A few years ago, New York City-based stand-up comedian Corinne Fisher, 30, was going through a personal slump: She’d just been dumped unexpectedly by the man she thought she was going to marry, in a Panera Bread of all places. “I had what I would describe as a nervous breakdown,” she says. “I lost 20 pounds, my hair was falling out because I wasn’t eating properly.” She spent hours sobbing on the shoulder of her friend and fellow comic Krystyna Hutchinson, 27. But amid the moping, Fisher got an idea for a new project: She would take the High Fidelity approach and interview all of her ex-boyfriends and lovers to figure out what went wrong.
Hutchinson—who, like Fisher, is unabashedly horny and not shy about sharing her sexual escapades—was on board, but for a slightly different reason. She’d become frustrated by the “notion of shame around women who have a lot of sex and enjoy it.” So in December 2013, the duo, collectively known as Sorry About Last Night, launched Guys We Fucked: The Anti-Slut Shaming Podcast.
Every episode begins with an update on each woman’s sex life, but the podcast quickly evolved away from its focus on past paramours. There’s still plenty of chatter about threesomes and sex toys, but the show also takes on touchy topics like pedophilia, pimps, and sexual violence in frank conversations with comedians, actors, sex workers, and activists. Guests have included the likes of sex columnist Dan Savage, Daily Show creator Lizz Winstead, and female pornographer Stoya. Two years into its run, Guys We Fucked began to pick up speed, and it now boasts more than a half million listeners. In August, it became the top comedy podcast on iTunes for a stint. It’s still in the top 10—despite initially being blocked by Apple due to its profane title. I caught up with Fisher and Hutchinson to talk about Miley Cyrus, capitalism in the bedroom, and “no bullshit feminism.”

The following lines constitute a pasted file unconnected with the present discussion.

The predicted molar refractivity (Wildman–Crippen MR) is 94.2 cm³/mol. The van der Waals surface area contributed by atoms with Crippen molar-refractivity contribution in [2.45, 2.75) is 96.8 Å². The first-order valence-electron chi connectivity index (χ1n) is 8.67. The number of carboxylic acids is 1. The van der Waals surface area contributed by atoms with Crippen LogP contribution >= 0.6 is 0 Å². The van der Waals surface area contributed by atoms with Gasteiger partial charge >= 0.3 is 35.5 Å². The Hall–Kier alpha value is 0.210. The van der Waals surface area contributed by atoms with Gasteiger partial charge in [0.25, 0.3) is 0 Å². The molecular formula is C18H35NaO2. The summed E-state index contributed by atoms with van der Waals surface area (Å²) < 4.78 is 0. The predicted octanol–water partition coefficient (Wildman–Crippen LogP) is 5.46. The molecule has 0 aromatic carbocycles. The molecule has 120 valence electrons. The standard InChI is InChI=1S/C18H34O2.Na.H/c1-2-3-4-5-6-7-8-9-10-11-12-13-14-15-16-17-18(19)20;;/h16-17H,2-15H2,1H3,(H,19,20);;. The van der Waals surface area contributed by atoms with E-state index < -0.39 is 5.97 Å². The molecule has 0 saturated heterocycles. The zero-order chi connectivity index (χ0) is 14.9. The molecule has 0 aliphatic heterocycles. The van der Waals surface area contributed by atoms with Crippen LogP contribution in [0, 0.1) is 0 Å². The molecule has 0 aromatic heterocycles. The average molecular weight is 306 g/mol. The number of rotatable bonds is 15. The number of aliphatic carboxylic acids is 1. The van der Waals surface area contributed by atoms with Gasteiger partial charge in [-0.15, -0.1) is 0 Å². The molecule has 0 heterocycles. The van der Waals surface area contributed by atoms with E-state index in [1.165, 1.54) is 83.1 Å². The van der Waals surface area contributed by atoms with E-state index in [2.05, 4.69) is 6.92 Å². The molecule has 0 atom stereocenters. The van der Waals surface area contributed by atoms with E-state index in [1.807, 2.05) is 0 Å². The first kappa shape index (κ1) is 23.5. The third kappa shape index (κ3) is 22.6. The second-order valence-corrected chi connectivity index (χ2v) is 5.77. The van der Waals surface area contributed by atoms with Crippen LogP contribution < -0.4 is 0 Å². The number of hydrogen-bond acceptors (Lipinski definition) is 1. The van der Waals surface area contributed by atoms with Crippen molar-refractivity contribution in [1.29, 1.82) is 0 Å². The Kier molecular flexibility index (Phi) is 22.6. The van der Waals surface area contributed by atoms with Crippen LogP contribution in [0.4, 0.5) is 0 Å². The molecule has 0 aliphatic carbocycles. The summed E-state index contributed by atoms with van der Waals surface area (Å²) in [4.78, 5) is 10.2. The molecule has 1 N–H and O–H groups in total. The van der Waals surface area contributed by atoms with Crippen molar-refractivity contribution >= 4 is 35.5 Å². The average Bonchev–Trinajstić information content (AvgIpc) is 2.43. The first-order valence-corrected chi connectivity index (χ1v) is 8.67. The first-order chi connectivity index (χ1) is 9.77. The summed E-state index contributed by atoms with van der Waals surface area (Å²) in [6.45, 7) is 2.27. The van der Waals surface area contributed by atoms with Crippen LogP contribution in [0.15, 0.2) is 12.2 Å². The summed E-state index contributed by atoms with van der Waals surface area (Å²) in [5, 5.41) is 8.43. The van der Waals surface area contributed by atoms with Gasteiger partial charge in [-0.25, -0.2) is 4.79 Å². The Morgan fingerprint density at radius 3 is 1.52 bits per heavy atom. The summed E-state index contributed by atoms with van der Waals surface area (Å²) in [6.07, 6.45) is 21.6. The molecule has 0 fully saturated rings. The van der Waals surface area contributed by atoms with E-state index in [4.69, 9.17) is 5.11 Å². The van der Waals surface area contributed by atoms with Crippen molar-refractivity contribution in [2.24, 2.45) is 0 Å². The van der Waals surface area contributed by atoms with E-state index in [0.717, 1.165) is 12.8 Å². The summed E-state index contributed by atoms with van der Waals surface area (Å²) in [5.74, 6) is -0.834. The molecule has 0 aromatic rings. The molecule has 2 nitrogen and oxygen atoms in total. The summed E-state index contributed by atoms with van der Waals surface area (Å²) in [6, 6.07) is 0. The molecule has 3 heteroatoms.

Mother Jones: What made you decide you were comfortable airing your sexual exploits and questions to hundreds of thousands of listeners?
Corinne Fisher: Nothing. Because we didn’t know that was going to happen. And now sometimes I’m like, “Damn.”
Krystyna Hutchinson: Corinne and I are really good friends and we’ve been working together for four or five years now, so our chemistry is really good. I say, “Okay, I’m just going to talk to Corinne”—and I can forget the fact that 100,000 people are about to hear me talk about my pussy.
MJ: Have you experienced any negative side effects of being so open about your sex lives?
CF: The negative side effects are very directly to my personal life. Being single and talking about being “a big old whore,” is not going to be the best sell for yourself for dating. But to play devil’s advocate, I don’t really want to date somebody who’s not comfortable with everything I’m saying.
MJ: What’s the best reaction you’ve gotten to the show so far?
CH: A couple credited us with them being able to conceive!